• Networks and Organizations

    Innovators across all sectors of society are using information and communication technology to reshape economic and social activity. Even after the boom -- and despite the bust -- the process of structural change continues across organizational boundaries. Transforming Enterprise considers the implications of this change from a balanced, post-bust perspective. Original essays examine the impact on the economy as a whole, and, in particular, the effect on productivity; the role of information technology in creating and using knowledge -- especially knowledge that leads to innovation; and new organizational models, as seen in the interlocking and overlapping networks made possible by the Internet. The authors also analyze structural changes in specific sectors, including the effect of information technology on the automotive industry, demand-driven production and flexible value chains in the personal computer industry, and new models of outsourced manufacturing in the electronics industry. The final essays examine the societal implications of the diverse ways that information technologies are used -- across individuals, groups, communities, and nations -- and considering questions of access and the digital divide.

  • Introductory Essays

    Innovators across all sectors of society are using information and communication technology to reshape economic and social activity. Even after the boom -- and despite the bust -- the process of structural change continues across organizational boundaries. Transforming Enterprise considers the implications of this change from a balanced, post-bust perspective. Original essays examine the impact on the economy as a whole, and, in particular, the effect on productivity; the role of information technology in creating and using knowledge -- especially knowledge that leads to innovation; and new organizational models, as seen in the interlocking and overlapping networks made possible by the Internet. The authors also analyze structural changes in specific sectors, including the effect of information technology on the automotive industry, demand-driven production and flexible value chains in the personal computer industry, and new models of outsourced manufacturing in the electronics industry. The final essays examine the societal implications of the diverse ways that information technologies are used -- across individuals, groups, communities, and nations -- and considering questions of access and the digital divide.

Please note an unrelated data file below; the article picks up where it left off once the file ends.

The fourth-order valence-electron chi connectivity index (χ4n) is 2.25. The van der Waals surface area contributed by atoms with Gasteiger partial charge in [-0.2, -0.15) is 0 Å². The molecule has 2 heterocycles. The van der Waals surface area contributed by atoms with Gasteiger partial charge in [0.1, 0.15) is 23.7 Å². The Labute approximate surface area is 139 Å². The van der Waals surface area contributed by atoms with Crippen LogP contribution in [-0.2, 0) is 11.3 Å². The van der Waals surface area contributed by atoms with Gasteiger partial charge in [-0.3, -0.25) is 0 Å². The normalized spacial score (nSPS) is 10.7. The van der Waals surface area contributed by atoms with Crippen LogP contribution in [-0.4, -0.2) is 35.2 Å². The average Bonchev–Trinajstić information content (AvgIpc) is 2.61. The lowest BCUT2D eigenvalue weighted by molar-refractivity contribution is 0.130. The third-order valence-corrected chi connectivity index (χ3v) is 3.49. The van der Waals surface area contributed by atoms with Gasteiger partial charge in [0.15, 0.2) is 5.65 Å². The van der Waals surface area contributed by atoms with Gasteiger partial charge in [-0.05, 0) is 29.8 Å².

• Financial and Employee Data 1950–1979

    No new product offering has had greater impact on the computer industry than the IBM System/360. IBM's 360 and Early 370 Systems describes the creation of this remarkable system and the developments it spawned, including its successor, System/370. The authors tell how System/360's widely-copied architecture came into being and how IBM failed in an effort to replace it ten years later with a bold development effort called FS, the Future System. Along the way they detail the development of many computer innovations still in use, among them semiconductor memories, the cache, floppy disks, and Winchester disk files. They conclude by looking at issues involved in managing research and development and striving for product leadership.While numerous anecdotal and fragmentary accounts of System/360 and System/370 development exist, this is the first comprehensive account, a result of research into IBM records, published reports, and interviews with over a hundred participants. Covering the period from about 1960 to 1975, it highlights such important topics as the gamble on hybrid circuits, conception and achievement of a unified product line, memory and storage developments, software support, unique problems at the high end of the line, monolithic integrated circuit developments, and the trend toward terminal-oriented systems.System/360 was developed during the transition from discrete transistors to integrated circuits at the crucial time when the major source of IBM's revenue was changed from punched-card equipment to electronic computer systems. As the authors point out, the key to the system's success was compatibility among its many models. So important was this to customers that System/370 and its successors have remained compatible with System/360. Many co mpanies in fact chose to develop and market their own 360-370 compatible systems. System/360 also spawned an entire industry dedicated to making plug-compatible products for attachment to it.The authors, all affiliated with IBM Research, are coauthors of IBM's Early Computers, a critically acclaimed technical history covering the period before 1960.